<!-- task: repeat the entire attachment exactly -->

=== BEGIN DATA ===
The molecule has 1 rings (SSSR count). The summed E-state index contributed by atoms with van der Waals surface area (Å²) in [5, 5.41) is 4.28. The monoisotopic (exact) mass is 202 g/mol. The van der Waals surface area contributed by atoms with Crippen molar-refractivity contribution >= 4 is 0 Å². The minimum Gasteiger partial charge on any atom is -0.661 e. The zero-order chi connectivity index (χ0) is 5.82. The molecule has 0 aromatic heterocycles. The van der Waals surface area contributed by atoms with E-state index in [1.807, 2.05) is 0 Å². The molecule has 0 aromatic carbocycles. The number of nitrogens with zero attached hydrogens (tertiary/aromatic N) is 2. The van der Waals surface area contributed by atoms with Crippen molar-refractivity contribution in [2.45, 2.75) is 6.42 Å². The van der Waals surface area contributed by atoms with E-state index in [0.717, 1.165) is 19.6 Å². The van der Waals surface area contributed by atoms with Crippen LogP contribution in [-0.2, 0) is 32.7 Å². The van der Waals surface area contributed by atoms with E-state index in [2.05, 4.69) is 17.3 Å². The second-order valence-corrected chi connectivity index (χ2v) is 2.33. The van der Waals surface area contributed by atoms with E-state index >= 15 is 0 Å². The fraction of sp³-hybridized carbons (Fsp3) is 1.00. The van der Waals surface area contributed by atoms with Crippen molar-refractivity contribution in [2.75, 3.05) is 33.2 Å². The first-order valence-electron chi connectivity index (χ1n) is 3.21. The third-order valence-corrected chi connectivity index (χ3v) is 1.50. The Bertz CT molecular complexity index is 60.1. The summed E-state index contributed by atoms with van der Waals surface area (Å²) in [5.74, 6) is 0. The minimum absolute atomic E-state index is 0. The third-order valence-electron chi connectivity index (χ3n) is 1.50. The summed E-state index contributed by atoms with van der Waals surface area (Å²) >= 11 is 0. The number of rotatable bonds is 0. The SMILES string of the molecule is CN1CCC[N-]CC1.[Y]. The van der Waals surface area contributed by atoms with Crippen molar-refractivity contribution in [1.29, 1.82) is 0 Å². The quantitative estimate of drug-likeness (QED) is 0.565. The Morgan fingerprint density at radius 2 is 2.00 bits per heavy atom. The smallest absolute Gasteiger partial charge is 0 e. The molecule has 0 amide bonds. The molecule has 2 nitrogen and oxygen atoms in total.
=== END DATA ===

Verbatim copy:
The molecule has 1 rings (SSSR count). The summed E-state index contributed by atoms with van der Waals surface area (Å²) in [5, 5.41) is 4.28. The monoisotopic (exact) mass is 202 g/mol. The van der Waals surface area contributed by atoms with Crippen molar-refractivity contribution >= 4 is 0 Å². The minimum Gasteiger partial charge on any atom is -0.661 e. The zero-order chi connectivity index (χ0) is 5.82. The molecule has 0 aromatic heterocycles. The van der Waals surface area contributed by atoms with E-state index in [1.807, 2.05) is 0 Å². The molecule has 0 aromatic carbocycles. The number of nitrogens with zero attached hydrogens (tertiary/aromatic N) is 2. The van der Waals surface area contributed by atoms with Crippen molar-refractivity contribution in [2.45, 2.75) is 6.42 Å². The van der Waals surface area contributed by atoms with E-state index in [0.717, 1.165) is 19.6 Å². The van der Waals surface area contributed by atoms with Crippen LogP contribution in [-0.2, 0) is 32.7 Å². The van der Waals surface area contributed by atoms with E-state index in [2.05, 4.69) is 17.3 Å². The second-order valence-corrected chi connectivity index (χ2v) is 2.33. The van der Waals surface area contributed by atoms with E-state index >= 15 is 0 Å². The fraction of sp³-hybridized carbons (Fsp3) is 1.00. The van der Waals surface area contributed by atoms with Crippen molar-refractivity contribution in [2.75, 3.05) is 33.2 Å². The first-order valence-electron chi connectivity index (χ1n) is 3.21. The third-order valence-corrected chi connectivity index (χ3v) is 1.50. The Bertz CT molecular complexity index is 60.1. The summed E-state index contributed by atoms with van der Waals surface area (Å²) in [5.74, 6) is 0. The minimum absolute atomic E-state index is 0. The third-order valence-electron chi connectivity index (χ3n) is 1.50. The summed E-state index contributed by atoms with van der Waals surface area (Å²) >= 11 is 0. The number of rotatable bonds is 0. The SMILES string of the molecule is CN1CCC[N-]CC1.[Y]. The van der Waals surface area contributed by atoms with Crippen molar-refractivity contribution in [1.29, 1.82) is 0 Å². The quantitative estimate of drug-likeness (QED) is 0.565. The Morgan fingerprint density at radius 2 is 2.00 bits per heavy atom. The smallest absolute Gasteiger partial charge is 0 e. The molecule has 0 amide bonds. The molecule has 2 nitrogen and oxygen atoms in total.